I just wanted to record a simple method I used to utilize the grav skeletons in docker using (mostly) the Dockerfile found in the official docker repo for grav (GitHub - getgrav/docker-grav: Official Docker Image for Grav).
I am by NO means a docker expert, nor even altogether that literate with grav (I’ve only done the literal bare minimum to ever get anything working), but I figured this may help someone else that just wants what I believe is the easiest but still fairly “professional” (if such a thing can be used to describe my home server) setup to start with: A) spin up server via docker and B) start with skeleton. I believe it should work with most skeletons.
I made only 3 changes to the Dockerfile in the official repo:
- I installed wget as I’m more familiar with it than curl.
- Replace the curl command with a wget command to retrieve the .zip file normally found on the github repo (can also be elsewhere).
- Modify the unzip command to output to the expected directory as the zips I found tended to directly contain the grav install (e.g. unzipping put assets/ bin/ etc. in the current directory)
Boom. Now all it needed to run was:
docker-compose up -d
A copy of my Dockerfile (using the “Sora Article” skeleton) can be found here:
Tested this on my raspberry pi and my x64 desktop with no noticeable issues.
Yes, I started with the same docker repo and use it in all my Grav website projects today. Running Grav in a docker container is beautiful in many ways. To begin with, it isolates the dependencies from other projects on the local machine but at the same time your collaborators can run the website on their machines in the exact same environment too.
I’m actually developing Grav websites in a multistage environment (localhost, review, staging, production) with continuous delivery to the cloud service. Feel free to reach out if your ever plan to take the next step in DevOps. I’ll gladly help you to get on board.
Just a short note: You should be able to run your environment with just:
docker-compose up -d
The docker-compose.yml file is the default file docker-compose is looking for therefore you shouldn’t have to force it with -f.
Have a great day and enjoy your docker experience
Quite true! Thanks for the tidbit - will update accordingly
More of an embedded systems guy, opposite of docker/grav - so I just stumble along on anything with too much OS on top of it (and sometimes in embedded too!) even though I try to self-host almost everything I can haha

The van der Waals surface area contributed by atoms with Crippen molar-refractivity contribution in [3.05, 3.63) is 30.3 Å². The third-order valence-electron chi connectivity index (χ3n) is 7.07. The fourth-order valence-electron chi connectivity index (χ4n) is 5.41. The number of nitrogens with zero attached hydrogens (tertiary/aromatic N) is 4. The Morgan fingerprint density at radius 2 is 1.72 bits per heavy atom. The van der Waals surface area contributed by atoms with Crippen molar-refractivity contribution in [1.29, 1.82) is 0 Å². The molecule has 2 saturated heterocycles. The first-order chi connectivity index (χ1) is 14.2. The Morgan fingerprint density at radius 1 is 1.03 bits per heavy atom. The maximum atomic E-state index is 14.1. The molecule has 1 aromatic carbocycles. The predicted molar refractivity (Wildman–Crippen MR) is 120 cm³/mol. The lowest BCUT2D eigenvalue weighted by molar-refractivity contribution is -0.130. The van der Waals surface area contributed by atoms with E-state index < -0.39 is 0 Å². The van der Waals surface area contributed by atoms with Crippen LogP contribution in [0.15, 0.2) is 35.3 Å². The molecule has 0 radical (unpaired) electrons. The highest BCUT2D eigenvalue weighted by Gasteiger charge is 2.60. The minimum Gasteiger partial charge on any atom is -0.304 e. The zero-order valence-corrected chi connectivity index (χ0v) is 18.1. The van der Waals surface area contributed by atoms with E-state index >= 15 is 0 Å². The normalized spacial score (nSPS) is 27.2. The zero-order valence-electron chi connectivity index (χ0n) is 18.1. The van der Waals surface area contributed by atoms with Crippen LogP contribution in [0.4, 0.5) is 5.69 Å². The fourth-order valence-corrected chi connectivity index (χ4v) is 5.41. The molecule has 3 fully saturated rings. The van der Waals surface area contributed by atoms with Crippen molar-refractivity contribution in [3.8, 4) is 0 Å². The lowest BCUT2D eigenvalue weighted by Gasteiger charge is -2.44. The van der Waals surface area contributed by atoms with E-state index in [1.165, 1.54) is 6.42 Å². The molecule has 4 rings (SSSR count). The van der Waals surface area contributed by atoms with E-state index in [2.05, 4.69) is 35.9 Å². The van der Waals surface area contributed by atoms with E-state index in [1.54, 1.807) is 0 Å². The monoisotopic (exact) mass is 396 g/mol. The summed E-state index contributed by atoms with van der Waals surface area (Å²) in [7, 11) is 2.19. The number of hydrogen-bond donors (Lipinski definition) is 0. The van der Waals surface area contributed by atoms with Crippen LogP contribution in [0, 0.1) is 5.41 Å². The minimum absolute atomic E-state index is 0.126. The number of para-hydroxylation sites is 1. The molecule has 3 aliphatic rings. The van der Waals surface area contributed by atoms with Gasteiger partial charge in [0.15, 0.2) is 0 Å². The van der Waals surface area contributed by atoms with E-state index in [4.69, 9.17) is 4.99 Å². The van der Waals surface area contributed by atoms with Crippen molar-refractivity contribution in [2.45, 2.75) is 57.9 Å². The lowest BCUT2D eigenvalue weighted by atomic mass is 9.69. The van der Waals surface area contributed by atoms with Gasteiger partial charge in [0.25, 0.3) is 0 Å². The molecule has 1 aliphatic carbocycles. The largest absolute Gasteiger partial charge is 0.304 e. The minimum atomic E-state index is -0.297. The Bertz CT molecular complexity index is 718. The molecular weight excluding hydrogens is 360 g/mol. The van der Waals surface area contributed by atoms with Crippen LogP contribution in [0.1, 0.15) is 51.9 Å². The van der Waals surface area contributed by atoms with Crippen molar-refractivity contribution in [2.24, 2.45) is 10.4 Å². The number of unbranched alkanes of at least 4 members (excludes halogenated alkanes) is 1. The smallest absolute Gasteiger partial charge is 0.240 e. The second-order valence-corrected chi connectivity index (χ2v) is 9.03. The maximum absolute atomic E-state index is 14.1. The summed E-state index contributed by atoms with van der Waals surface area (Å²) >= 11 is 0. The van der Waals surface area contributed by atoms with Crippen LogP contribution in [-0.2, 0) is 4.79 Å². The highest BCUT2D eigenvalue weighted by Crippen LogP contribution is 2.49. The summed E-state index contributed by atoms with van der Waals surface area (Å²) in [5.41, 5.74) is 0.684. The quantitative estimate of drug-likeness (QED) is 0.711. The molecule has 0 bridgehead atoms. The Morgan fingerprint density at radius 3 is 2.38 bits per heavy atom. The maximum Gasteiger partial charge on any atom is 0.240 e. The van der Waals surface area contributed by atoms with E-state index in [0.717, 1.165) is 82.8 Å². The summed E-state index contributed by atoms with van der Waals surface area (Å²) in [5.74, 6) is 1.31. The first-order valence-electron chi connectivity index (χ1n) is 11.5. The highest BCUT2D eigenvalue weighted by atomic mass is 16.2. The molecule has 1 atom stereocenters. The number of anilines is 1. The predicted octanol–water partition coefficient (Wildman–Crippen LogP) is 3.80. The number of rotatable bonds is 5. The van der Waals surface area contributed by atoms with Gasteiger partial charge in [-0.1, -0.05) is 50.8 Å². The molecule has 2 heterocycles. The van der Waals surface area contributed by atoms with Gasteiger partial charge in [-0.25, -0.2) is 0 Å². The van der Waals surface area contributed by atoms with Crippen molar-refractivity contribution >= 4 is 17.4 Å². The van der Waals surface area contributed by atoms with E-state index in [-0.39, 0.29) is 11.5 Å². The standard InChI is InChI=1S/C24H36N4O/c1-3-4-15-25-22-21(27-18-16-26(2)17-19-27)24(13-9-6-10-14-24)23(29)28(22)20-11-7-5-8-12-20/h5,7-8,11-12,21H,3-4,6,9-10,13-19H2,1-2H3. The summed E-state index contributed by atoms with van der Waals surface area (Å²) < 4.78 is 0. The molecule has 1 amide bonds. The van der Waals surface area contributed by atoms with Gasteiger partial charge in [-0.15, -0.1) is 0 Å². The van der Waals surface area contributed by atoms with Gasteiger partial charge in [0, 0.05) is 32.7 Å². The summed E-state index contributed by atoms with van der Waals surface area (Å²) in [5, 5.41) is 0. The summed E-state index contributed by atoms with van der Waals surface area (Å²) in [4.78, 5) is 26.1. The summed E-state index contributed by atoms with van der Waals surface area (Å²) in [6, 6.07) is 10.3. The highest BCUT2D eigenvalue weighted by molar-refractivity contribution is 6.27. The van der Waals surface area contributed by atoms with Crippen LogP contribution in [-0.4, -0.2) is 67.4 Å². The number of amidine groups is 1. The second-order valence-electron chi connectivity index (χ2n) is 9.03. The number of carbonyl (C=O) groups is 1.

I just noticed your post here and I’m reaching out to hear more about your setup. I also use docker in three-stage environment setups and find myself automating more and more each time, although I know very little about formal DevOps.
Reply when you can (no rush) wherever you prefer or in a PM.
I can confirm docker is a very useful platform for developing grav sites, I use it all the time.
for anyone interested, I have modified the official grav Dockerfile to also contain xdebug, which is useful for debugging, especially when developing plugins.
it can be found on my github site.
Nice one @hoernerfranz. I use my own Caddy image but I might see if I can add a tag containing xdebug inspired by your code.
A week or so back, I added some content to the official Grav docs about using Docker. It also contains a link to the nginx image I’ve used in the past.
sure, I’m always happy to share, collaborate and help.
I run my GRAV projects on GitLab template repositories with a multi stage CI/CD to a Hetzner Cloud VM on Linux. I use Traefik as a reverse proxy which automates the entire process of revealing all environments to the web via Apache.
In the meantime between the last post and now we have added Feature Flags as GRAV plugin, IP protection for the dev environment and password protection for staging environment. Makes it a pretty cool workflow and rolls out the entire multi stage environment for new GRAV projects in only 10 to 15 minutes. Which is a blast and speeds up the development workflow tons.
In case you want to see things live, I can show you the setup and walk you through the features. I’m preparing to make this an Open Source project anyway. Always looking for future contributors.
At the moment we are connecting the same setup to Google Cloud Platform VM. Which means by just changing one variable you’ll be able to deploy to a different Cloud Platform. Actually trying to perform this stunt with AWS, Azure, IBM Cloud etc. The days of vendor lock in are over.